Tuesday, March 22, 2011

autocad baddi 9857890000

Welcome to the world of CAD - In this tutorial you will be learning the basics of CAD. The course is designed so that the commands and instructions should work on almost any version of AutoCAD, although this version is designed specifically for AutoCAD 2010. By the end of this level you will have the skills to develop basic 2D drawings and print them out to scale.
Let's start at the beginning, these things you need to know, or the rest of it won't make any sense at all. Make sure you have a very good understanding of this lesson before continuing. This lesson is longer than most, but will cover important topics. Learn it, live it.
The X,Y co-ordinate system
Everything that you draw in AutoCAD is exact. It will be more accurate than you will ever need it to be. We're talking 14 decimal points accurate. All objects drawn on the screen are placed there based on a simple X,Y co-ordinate system. In AutoCAD this is known as the World Co-ordinate System (WCS). You must understand this to know how to put things where you want them. (3-D work has an added axis, the Z-axis, but this is not covered in this lesson.) Below is a diagram showing you how this system works (place your mouse on the diagram for more info).

In order to work effectively with AutoCAD, you have to work with this system. Until you are comfortable and familiar with it, learning AutoCAD will be more of a chore. My experience in teaching is that the better a student is with co-ordinates, the better CAD draftsperson they will become.
Here is how it works:
AutoCAD uses points to determine where an object is located. There is an origin where it begins counting from. This point is (0,0). Every object is located in relation to the origin. If you were to draw a line straight out to the right from the origin, this would be considered the positive X-axis. If you were to draw a line straight up, this would be the positive Y-axis. The picture above shows a point located at (9,6). This means that the point is 9 units over in the X-axis and 6 units up in the Y-axis. When you are working with points, X always comes first. The other point shown is (-10,-4). This means that the point is 10 units in the negative X-axis (left) and 4 units in the negative Y-axis (down).
A line has two points, a start point and an end point. AutoCAD works with the points to display the line on the screen. Move your cursor over the picture above and you will see line drawn from the points of (-10,-4) to (9,6).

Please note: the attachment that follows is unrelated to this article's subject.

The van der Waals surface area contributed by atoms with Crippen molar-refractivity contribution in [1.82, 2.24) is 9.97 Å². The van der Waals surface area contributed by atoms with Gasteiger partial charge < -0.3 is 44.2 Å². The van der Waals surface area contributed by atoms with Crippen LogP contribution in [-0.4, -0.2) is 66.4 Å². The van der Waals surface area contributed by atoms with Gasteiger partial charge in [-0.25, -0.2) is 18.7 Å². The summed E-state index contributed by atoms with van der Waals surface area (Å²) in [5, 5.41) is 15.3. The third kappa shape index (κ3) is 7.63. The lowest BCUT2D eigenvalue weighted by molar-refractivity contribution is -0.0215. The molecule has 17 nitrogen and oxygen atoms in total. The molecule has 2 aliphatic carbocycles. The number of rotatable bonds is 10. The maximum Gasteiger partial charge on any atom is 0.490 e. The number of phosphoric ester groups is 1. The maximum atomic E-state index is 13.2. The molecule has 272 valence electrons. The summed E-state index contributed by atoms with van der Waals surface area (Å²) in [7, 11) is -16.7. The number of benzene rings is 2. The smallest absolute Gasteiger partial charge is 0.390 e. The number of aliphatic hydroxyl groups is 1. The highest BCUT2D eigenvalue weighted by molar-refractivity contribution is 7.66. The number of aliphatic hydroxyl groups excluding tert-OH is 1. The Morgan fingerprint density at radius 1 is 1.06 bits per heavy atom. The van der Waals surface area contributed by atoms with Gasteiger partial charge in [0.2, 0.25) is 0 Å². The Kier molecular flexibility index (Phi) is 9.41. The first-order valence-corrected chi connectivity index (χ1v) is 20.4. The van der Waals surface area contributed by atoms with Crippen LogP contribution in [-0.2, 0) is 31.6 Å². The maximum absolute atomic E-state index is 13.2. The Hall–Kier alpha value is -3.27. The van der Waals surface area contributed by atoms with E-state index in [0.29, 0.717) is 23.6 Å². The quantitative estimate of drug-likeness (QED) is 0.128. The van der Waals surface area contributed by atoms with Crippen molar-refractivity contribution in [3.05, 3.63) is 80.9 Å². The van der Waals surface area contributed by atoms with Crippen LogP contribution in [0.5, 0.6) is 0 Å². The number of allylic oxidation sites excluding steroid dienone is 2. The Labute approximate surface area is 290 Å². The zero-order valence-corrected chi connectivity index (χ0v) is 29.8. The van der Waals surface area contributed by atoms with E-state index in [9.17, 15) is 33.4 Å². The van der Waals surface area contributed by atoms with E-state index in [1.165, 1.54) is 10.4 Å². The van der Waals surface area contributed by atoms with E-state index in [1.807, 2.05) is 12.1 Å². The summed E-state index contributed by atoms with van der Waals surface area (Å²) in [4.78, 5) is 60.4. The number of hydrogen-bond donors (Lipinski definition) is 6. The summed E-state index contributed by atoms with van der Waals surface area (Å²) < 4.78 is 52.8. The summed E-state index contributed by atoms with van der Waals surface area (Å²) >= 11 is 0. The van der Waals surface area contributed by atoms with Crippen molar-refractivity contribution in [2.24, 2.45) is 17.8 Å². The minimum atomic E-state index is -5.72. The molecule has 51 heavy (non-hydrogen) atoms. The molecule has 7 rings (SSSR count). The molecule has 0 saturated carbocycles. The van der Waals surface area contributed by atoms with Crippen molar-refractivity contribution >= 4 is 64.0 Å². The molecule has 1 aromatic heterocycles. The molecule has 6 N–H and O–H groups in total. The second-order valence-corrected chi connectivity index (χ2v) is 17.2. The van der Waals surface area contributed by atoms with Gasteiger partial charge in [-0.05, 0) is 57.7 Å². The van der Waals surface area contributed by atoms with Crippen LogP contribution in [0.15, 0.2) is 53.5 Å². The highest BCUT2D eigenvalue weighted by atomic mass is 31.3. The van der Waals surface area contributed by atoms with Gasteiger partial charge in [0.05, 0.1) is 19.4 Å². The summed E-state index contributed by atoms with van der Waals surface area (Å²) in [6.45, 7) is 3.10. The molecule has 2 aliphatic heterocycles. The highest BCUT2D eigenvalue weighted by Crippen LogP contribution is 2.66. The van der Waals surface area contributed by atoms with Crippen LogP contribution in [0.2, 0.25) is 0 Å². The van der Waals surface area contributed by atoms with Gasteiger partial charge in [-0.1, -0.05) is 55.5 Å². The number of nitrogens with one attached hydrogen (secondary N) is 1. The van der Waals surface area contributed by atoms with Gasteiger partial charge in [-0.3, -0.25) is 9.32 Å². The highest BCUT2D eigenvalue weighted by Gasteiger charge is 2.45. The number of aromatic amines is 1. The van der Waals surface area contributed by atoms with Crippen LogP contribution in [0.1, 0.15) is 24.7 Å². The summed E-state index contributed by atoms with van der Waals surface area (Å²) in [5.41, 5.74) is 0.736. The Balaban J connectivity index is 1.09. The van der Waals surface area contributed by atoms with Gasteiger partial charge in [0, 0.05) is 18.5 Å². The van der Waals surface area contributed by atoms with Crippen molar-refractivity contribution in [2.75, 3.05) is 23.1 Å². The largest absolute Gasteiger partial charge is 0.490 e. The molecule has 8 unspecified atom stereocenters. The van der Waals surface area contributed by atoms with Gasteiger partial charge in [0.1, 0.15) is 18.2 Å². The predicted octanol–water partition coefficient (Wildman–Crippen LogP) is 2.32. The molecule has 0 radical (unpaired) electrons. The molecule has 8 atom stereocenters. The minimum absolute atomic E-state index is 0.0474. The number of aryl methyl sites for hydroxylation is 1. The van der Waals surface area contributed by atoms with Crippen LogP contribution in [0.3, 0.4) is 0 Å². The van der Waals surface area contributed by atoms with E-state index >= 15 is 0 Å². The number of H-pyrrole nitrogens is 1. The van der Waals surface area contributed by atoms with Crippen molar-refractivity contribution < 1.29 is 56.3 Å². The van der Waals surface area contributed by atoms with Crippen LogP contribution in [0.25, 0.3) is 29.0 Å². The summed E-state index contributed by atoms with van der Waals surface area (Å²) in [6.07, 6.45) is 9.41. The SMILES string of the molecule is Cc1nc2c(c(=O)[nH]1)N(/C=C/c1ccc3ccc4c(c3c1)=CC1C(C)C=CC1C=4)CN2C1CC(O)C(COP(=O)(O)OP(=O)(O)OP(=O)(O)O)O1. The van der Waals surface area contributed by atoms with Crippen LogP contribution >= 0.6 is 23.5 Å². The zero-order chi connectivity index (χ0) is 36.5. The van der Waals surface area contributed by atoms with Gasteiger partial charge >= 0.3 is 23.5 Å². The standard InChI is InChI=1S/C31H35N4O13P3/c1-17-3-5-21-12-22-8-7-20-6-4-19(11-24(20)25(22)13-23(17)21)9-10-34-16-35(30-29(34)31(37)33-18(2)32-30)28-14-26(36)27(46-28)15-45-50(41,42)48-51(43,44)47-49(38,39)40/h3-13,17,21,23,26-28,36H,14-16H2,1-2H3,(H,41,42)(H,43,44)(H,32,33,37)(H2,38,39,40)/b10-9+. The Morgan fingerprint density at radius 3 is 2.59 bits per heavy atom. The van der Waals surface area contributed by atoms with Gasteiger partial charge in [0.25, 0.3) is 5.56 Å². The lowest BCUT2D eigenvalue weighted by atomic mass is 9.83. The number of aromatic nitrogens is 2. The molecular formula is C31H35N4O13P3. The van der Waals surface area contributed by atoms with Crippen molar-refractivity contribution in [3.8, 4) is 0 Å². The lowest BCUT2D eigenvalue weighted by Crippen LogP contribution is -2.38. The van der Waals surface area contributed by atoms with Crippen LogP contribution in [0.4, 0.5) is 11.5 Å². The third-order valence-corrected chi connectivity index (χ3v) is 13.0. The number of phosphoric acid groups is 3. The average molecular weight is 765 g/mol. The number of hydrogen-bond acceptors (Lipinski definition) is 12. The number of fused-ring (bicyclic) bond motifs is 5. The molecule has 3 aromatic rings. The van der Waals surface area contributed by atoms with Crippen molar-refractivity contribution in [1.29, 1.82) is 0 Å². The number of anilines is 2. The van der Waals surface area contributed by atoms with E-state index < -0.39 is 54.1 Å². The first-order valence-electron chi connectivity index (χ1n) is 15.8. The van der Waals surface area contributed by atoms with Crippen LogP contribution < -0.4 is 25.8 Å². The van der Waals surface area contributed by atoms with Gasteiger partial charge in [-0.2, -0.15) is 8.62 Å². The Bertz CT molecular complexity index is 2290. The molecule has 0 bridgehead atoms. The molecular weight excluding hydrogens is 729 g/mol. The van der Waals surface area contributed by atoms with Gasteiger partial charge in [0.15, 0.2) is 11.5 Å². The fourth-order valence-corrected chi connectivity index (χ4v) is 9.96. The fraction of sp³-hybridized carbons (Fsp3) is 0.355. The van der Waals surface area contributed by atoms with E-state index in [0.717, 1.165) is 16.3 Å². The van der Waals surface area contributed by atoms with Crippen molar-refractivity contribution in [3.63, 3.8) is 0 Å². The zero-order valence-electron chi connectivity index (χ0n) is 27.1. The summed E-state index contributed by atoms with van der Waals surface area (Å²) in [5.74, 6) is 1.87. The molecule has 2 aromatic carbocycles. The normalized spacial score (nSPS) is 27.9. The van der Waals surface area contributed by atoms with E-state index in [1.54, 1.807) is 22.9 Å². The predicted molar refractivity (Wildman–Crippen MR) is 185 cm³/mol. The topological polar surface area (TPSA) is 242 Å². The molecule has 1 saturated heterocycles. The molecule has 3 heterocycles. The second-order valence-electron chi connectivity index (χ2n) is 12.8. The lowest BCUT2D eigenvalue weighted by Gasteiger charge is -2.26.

Most of the time you will not have an indication of where the origin is. You may need to draw a line from the endpoint of an existing line. To do this you use points. These work the same way, but you have to add the @ symbol (shift+2) to tell AutoCAD that this next point is relative from the last point entered.
To review:
ABSOLUTE POINTS are exact points on the drawing drawing space.
RELATIVE POINTS are relative to an OBJECT on the drawing space.
Its a simple system, but mastering it is the key to working with AutoCAD and is explained in more detail further below.
Angular Measurement
AutoCAD measures angles in a particular way also. Look at the diagram below and then place your mouse on it to see how this is done.
When drawing lines at an angle, you have to begin measuring the angle from 0 degrees, which is at the 3 o'clock position. If you drew a line at 90 degrees, it would go straight up. The example above (when you move your mouse over it) shows a line drawn at +300 degrees (270+30), or -60 degrees.
You might not always have an obvious reference point for 0 degrees. Look at the example below and place your mouse on the image to find out the angle in question.
In this example, you are given information about the lines, but not the angle AutoCAD needs to draw the line from the start point. What you are given though, is (a) the knowledge that 0° is at the 3 o'clock position (b) the knowledge that 180° is at the 9 o'clock position and (c) the angle between 180° and the line you want to draw is 150°. With this information, you can figure out what angle you need. Here is a fool-proof way of getting the angle you need:
1.) Start at the 0° position and measure counter-clockwise (+) to 180°.
2.) From 180°, measure clockwise 150° (-)
3.) Consider that you just went +180-150 and use that as an equation: +180-150=30

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